Study: Building walkable communities can change behavior for the better

It’s not unusual for studies on community walkability to face the perplexing question of self-selection. In other words, people who already like to walk end up moving to walkable communities and so those communities naturally have higher physical activity rates. In even simpler terms, it’s about the person, not the environment. However, a new study finds that walkable community design does influence healthy behavior — even among people with no preference for walking in the first place.

By | 2018-01-14T16:39:45+00:00 January 30th, 2015|1 Comment

Occupational Health News Roundup

Exploring the Uberization of work; big retailers fight new OSHA injury reporting rule; Congress members introduce paid leave for federal workers; and John Boehner inadvertently makes the case for a minimum wage increase.

By | 2018-01-14T18:03:37+00:00 January 28th, 2015|0 Comments

Occupational Health News Roundup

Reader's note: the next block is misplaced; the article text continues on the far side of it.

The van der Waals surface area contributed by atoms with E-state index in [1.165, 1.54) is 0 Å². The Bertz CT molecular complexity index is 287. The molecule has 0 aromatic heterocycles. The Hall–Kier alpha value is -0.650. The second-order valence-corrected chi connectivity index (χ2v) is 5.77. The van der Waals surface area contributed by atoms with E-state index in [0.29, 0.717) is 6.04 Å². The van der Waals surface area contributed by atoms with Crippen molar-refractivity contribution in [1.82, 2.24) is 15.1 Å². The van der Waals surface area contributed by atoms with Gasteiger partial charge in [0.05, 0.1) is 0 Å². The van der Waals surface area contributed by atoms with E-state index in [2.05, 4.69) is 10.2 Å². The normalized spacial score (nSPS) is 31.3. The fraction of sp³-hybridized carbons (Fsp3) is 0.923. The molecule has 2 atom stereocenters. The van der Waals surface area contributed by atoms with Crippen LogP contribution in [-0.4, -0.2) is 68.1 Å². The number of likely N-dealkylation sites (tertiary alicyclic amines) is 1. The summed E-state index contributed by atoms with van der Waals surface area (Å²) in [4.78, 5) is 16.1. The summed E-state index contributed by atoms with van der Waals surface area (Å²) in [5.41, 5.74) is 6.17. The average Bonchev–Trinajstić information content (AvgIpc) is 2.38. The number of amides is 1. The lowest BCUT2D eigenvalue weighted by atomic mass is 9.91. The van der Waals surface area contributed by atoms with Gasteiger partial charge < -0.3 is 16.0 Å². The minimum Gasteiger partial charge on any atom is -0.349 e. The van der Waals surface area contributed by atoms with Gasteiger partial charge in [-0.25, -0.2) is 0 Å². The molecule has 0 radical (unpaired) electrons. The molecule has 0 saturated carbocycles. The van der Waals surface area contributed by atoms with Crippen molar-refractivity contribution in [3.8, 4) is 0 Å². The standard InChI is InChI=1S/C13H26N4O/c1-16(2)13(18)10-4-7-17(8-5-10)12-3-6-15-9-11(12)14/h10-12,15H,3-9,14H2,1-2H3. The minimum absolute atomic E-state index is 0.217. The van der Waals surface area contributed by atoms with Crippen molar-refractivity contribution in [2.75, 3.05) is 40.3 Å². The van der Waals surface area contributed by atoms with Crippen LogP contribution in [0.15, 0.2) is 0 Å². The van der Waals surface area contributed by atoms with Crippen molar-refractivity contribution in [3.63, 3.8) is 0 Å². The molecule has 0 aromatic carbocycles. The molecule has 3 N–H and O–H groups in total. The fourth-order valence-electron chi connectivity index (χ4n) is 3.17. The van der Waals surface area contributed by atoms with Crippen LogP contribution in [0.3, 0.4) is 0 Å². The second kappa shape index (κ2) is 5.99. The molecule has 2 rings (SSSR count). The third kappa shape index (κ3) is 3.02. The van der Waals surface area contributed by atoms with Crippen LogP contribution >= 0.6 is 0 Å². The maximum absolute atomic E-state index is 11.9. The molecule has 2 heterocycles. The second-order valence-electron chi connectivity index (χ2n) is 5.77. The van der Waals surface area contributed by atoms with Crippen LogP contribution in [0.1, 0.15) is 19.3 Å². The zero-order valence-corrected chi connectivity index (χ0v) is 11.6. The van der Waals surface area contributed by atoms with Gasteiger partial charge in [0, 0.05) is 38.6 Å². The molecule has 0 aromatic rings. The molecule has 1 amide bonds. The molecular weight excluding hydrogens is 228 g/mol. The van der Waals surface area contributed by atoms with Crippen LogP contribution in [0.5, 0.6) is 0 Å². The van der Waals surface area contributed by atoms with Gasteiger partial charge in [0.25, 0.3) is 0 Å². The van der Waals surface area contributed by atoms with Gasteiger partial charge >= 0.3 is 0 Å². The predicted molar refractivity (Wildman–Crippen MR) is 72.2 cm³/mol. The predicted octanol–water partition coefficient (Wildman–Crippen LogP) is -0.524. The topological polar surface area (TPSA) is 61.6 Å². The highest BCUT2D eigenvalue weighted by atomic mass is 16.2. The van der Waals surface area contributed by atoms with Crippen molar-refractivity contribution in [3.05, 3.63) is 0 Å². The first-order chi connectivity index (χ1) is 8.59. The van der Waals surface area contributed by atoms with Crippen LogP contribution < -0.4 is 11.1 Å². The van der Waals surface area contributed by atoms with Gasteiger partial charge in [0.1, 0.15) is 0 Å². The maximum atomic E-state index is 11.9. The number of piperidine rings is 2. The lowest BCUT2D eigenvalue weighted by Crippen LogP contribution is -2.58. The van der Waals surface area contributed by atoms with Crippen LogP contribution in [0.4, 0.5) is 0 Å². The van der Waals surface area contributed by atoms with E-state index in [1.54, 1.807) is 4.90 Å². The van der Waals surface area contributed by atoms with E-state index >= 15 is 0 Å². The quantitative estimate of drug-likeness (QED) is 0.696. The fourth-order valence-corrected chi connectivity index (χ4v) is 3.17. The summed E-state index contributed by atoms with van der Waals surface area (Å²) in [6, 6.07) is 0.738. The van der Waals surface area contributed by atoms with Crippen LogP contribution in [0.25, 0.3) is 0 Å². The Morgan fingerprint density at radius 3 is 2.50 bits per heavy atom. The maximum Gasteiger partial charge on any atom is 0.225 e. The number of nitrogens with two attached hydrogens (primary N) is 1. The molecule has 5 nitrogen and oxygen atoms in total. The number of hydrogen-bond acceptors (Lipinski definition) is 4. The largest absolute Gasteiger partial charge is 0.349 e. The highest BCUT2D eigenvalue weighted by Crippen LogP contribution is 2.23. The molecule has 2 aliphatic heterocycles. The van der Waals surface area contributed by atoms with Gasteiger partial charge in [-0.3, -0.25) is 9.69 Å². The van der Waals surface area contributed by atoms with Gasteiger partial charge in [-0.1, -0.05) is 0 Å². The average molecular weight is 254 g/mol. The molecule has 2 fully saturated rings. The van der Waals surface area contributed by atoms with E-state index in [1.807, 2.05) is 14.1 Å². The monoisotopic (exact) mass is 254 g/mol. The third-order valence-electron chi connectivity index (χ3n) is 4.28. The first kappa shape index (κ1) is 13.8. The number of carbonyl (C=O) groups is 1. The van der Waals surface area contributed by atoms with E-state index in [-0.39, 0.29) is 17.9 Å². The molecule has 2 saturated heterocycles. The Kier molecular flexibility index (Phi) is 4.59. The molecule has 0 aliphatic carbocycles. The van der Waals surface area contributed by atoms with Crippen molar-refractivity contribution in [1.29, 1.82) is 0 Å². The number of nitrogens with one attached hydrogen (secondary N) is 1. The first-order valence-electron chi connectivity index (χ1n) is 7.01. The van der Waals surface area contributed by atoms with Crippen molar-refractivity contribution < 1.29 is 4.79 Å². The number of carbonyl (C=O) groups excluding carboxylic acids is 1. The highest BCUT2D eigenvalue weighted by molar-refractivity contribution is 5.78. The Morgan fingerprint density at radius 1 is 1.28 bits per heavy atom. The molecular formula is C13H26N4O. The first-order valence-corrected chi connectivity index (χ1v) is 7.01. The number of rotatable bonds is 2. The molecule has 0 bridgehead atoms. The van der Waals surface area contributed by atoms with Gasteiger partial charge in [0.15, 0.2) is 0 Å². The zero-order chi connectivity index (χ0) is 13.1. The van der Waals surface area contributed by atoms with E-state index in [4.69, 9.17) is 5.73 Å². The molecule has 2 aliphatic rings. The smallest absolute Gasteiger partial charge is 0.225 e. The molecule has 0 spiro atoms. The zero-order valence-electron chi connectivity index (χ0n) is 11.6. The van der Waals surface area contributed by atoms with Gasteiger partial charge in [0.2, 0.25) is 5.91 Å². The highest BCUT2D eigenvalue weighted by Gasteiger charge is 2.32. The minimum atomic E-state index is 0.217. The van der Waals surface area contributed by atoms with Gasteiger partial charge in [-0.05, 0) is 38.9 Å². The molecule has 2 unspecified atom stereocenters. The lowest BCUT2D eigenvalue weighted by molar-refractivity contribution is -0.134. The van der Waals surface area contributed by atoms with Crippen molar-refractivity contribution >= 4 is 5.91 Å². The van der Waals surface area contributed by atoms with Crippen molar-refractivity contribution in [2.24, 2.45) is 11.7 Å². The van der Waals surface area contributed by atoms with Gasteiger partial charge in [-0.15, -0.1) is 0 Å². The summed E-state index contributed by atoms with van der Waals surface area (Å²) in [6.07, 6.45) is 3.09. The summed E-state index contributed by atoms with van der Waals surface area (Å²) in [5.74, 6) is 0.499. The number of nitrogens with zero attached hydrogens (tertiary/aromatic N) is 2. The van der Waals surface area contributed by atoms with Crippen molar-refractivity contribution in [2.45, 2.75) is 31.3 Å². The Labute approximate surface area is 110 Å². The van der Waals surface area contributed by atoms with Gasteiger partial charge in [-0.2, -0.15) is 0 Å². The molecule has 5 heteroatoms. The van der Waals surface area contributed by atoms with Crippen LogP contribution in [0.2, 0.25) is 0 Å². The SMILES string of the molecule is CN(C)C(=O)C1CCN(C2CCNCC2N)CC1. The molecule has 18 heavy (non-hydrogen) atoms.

McDonald's ruling could be a major turning point for the fast food worker movement; federal commission clarifies rules for pregnant workers; miners with black lung may have been wrongly denied benefits; and a new OSHA whistleblower partnership is launched to support commercial carrier workers.

By | 2018-01-22T20:27:39+00:00 July 30th, 2014|0 Comments

Close to home: State worker fatality reports chronicle local stories

In New York, construction is the deadliest industry, with immigrant workers experiencing half of all occupational-related fatalities. In Massachusetts in 2013, it’s estimated that upward of 500 workers died from occupational disease, at least 1,800 were diagnosed with cancers associated with workplace exposures and 50,000 workers experienced serious injury. In Wyoming, workplace deaths climbed to a five-year high in 2012.

By | 2018-01-22T21:08:57+00:00 May 9th, 2014|1 Comment